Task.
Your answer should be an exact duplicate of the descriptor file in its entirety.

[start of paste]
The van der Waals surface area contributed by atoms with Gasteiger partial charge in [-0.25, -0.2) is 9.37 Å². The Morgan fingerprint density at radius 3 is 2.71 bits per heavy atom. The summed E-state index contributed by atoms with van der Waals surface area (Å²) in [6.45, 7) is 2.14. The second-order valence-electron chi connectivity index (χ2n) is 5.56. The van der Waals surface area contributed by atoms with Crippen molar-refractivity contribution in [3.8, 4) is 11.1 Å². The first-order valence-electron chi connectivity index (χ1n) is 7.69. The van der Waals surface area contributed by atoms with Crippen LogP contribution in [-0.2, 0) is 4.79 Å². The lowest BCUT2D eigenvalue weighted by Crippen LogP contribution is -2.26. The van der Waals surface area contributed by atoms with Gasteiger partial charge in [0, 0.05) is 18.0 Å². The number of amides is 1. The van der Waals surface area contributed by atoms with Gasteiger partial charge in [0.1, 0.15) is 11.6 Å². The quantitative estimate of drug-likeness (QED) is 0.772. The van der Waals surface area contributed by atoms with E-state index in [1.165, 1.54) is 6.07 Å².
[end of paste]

The van der Waals surface area contributed by atoms with Gasteiger partial charge in [-0.25, -0.2) is 9.37 Å². The Morgan fingerprint density at radius 3 is 2.71 bits per heavy atom. The summed E-state index contributed by atoms with van der Waals surface area (Å²) in [6.45, 7) is 2.14. The second-order valence-electron chi connectivity index (χ2n) is 5.56. The van der Waals surface area contributed by atoms with Crippen molar-refractivity contribution in [3.8, 4) is 11.1 Å². The first-order valence-electron chi connectivity index (χ1n) is 7.69. The van der Waals surface area contributed by atoms with Crippen LogP contribution in [-0.2, 0) is 4.79 Å². The lowest BCUT2D eigenvalue weighted by Crippen LogP contribution is -2.26. The van der Waals surface area contributed by atoms with Gasteiger partial charge in [0, 0.05) is 18.0 Å². The number of amides is 1. The van der Waals surface area contributed by atoms with Gasteiger partial charge in [0.1, 0.15) is 11.6 Å². The quantitative estimate of drug-likeness (QED) is 0.772. The van der Waals surface area contributed by atoms with E-state index in [1.165, 1.54) is 6.07 Å².